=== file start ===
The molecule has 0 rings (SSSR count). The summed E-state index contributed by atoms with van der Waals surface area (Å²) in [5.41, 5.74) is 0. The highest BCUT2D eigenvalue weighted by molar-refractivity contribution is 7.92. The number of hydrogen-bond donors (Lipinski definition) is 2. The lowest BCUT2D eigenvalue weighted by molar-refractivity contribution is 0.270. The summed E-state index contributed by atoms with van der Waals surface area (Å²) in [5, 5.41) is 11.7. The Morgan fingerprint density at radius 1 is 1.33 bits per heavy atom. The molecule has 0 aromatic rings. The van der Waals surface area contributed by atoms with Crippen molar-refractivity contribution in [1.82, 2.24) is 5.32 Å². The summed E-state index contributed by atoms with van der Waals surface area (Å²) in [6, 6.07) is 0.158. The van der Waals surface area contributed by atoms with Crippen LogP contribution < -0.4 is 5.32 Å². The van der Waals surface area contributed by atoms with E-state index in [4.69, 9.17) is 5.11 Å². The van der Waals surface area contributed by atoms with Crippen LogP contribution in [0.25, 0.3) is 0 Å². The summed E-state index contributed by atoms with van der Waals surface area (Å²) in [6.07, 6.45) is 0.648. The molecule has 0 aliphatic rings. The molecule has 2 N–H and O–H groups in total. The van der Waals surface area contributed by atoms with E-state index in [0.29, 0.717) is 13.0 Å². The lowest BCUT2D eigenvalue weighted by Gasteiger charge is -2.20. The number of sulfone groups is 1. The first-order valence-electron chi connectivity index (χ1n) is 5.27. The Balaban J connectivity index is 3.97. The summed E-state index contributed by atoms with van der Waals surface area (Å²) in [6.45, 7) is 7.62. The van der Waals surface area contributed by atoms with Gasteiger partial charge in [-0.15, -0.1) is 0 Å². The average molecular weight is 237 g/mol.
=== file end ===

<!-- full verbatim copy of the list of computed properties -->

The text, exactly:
The molecule has 0 rings (SSSR count). The summed E-state index contributed by atoms with van der Waals surface area (Å²) in [5.41, 5.74) is 0. The highest BCUT2D eigenvalue weighted by molar-refractivity contribution is 7.92. The number of hydrogen-bond donors (Lipinski definition) is 2. The lowest BCUT2D eigenvalue weighted by molar-refractivity contribution is 0.270. The summed E-state index contributed by atoms with van der Waals surface area (Å²) in [5, 5.41) is 11.7. The Morgan fingerprint density at radius 1 is 1.33 bits per heavy atom. The molecule has 0 aromatic rings. The van der Waals surface area contributed by atoms with Crippen molar-refractivity contribution in [1.82, 2.24) is 5.32 Å². The summed E-state index contributed by atoms with van der Waals surface area (Å²) in [6, 6.07) is 0.158. The van der Waals surface area contributed by atoms with Crippen LogP contribution < -0.4 is 5.32 Å². The van der Waals surface area contributed by atoms with E-state index in [4.69, 9.17) is 5.11 Å². The van der Waals surface area contributed by atoms with Crippen LogP contribution in [0.25, 0.3) is 0 Å². The summed E-state index contributed by atoms with van der Waals surface area (Å²) in [6.07, 6.45) is 0.648. The molecule has 0 aliphatic rings. The molecule has 2 N–H and O–H groups in total. The van der Waals surface area contributed by atoms with E-state index in [0.29, 0.717) is 13.0 Å². The lowest BCUT2D eigenvalue weighted by Gasteiger charge is -2.20. The number of sulfone groups is 1. The first-order valence-electron chi connectivity index (χ1n) is 5.27. The Balaban J connectivity index is 3.97. The summed E-state index contributed by atoms with van der Waals surface area (Å²) in [6.45, 7) is 7.62. The van der Waals surface area contributed by atoms with Gasteiger partial charge in [-0.15, -0.1) is 0 Å². The average molecular weight is 237 g/mol.